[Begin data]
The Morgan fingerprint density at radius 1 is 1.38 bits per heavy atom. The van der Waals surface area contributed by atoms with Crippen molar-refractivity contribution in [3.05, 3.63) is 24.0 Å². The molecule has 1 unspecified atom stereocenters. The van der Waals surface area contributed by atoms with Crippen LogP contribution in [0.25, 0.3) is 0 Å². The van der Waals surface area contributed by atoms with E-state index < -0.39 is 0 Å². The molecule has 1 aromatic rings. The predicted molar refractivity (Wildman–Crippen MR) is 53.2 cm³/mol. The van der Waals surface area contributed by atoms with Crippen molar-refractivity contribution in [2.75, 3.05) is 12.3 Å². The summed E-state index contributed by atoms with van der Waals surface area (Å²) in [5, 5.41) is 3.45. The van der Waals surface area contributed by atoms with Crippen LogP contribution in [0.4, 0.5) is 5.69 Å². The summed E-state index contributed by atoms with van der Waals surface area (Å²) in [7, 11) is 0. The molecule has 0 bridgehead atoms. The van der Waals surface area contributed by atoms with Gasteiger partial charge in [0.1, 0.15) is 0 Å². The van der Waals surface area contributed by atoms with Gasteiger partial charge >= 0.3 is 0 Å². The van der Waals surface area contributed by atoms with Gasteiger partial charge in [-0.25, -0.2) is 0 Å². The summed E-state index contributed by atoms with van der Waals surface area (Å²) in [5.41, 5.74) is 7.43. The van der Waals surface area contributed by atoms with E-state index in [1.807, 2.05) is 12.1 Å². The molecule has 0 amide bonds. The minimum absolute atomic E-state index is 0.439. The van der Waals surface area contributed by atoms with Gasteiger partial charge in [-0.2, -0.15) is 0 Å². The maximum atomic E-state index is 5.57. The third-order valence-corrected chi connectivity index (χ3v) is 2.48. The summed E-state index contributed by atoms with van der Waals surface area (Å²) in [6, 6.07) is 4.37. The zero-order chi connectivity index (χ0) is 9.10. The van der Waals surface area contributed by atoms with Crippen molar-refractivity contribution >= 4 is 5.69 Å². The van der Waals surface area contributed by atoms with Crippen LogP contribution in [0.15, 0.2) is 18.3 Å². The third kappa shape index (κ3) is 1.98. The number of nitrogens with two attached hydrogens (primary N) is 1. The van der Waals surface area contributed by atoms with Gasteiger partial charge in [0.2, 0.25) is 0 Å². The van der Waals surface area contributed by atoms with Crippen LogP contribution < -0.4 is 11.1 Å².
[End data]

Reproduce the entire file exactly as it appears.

The Morgan fingerprint density at radius 1 is 1.38 bits per heavy atom. The van der Waals surface area contributed by atoms with Crippen molar-refractivity contribution in [3.05, 3.63) is 24.0 Å². The molecule has 1 unspecified atom stereocenters. The van der Waals surface area contributed by atoms with Crippen LogP contribution in [0.25, 0.3) is 0 Å². The van der Waals surface area contributed by atoms with E-state index < -0.39 is 0 Å². The molecule has 1 aromatic rings. The predicted molar refractivity (Wildman–Crippen MR) is 53.2 cm³/mol. The van der Waals surface area contributed by atoms with Crippen molar-refractivity contribution in [2.75, 3.05) is 12.3 Å². The summed E-state index contributed by atoms with van der Waals surface area (Å²) in [5, 5.41) is 3.45. The van der Waals surface area contributed by atoms with Crippen LogP contribution in [0.4, 0.5) is 5.69 Å². The summed E-state index contributed by atoms with van der Waals surface area (Å²) in [7, 11) is 0. The molecule has 0 bridgehead atoms. The van der Waals surface area contributed by atoms with Gasteiger partial charge in [0.1, 0.15) is 0 Å². The van der Waals surface area contributed by atoms with Gasteiger partial charge >= 0.3 is 0 Å². The van der Waals surface area contributed by atoms with Gasteiger partial charge in [-0.25, -0.2) is 0 Å². The summed E-state index contributed by atoms with van der Waals surface area (Å²) in [5.41, 5.74) is 7.43. The van der Waals surface area contributed by atoms with E-state index in [1.807, 2.05) is 12.1 Å². The molecule has 0 amide bonds. The minimum absolute atomic E-state index is 0.439. The van der Waals surface area contributed by atoms with Gasteiger partial charge in [-0.2, -0.15) is 0 Å². The maximum atomic E-state index is 5.57. The third-order valence-corrected chi connectivity index (χ3v) is 2.48. The summed E-state index contributed by atoms with van der Waals surface area (Å²) in [6, 6.07) is 4.37. The zero-order chi connectivity index (χ0) is 9.10. The van der Waals surface area contributed by atoms with Crippen molar-refractivity contribution >= 4 is 5.69 Å². The van der Waals surface area contributed by atoms with Crippen LogP contribution in [0.15, 0.2) is 18.3 Å². The third kappa shape index (κ3) is 1.98. The number of nitrogens with two attached hydrogens (primary N) is 1. The van der Waals surface area contributed by atoms with Gasteiger partial charge in [0.2, 0.25) is 0 Å². The van der Waals surface area contributed by atoms with Crippen LogP contribution < -0.4 is 11.1 Å².